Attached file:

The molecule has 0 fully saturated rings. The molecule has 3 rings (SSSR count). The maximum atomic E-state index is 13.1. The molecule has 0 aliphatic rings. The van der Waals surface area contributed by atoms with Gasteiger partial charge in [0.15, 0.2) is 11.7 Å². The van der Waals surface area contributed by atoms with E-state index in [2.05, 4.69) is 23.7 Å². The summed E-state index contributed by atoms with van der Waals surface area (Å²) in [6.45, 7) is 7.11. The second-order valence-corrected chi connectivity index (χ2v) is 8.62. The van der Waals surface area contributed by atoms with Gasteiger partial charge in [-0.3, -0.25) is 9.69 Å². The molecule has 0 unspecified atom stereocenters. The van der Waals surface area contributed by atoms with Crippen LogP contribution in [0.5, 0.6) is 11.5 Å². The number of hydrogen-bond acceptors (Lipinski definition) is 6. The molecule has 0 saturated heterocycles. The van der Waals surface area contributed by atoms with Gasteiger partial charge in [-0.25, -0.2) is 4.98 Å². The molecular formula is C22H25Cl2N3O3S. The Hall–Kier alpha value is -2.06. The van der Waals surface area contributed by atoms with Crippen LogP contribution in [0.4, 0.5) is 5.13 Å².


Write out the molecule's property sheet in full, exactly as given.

The molecule has 0 fully saturated rings. The molecule has 3 rings (SSSR count). The maximum atomic E-state index is 13.1. The molecule has 0 aliphatic rings. The van der Waals surface area contributed by atoms with Gasteiger partial charge in [0.15, 0.2) is 11.7 Å². The van der Waals surface area contributed by atoms with E-state index in [2.05, 4.69) is 23.7 Å². The summed E-state index contributed by atoms with van der Waals surface area (Å²) in [6.45, 7) is 7.11. The second-order valence-corrected chi connectivity index (χ2v) is 8.62. The van der Waals surface area contributed by atoms with Gasteiger partial charge in [-0.3, -0.25) is 9.69 Å². The molecule has 0 unspecified atom stereocenters. The van der Waals surface area contributed by atoms with Crippen LogP contribution in [0.5, 0.6) is 11.5 Å². The number of hydrogen-bond acceptors (Lipinski definition) is 6. The molecule has 0 saturated heterocycles. The van der Waals surface area contributed by atoms with Gasteiger partial charge in [-0.25, -0.2) is 4.98 Å². The molecular formula is C22H25Cl2N3O3S. The Hall–Kier alpha value is -2.06. The van der Waals surface area contributed by atoms with Crippen LogP contribution in [0.4, 0.5) is 5.13 Å².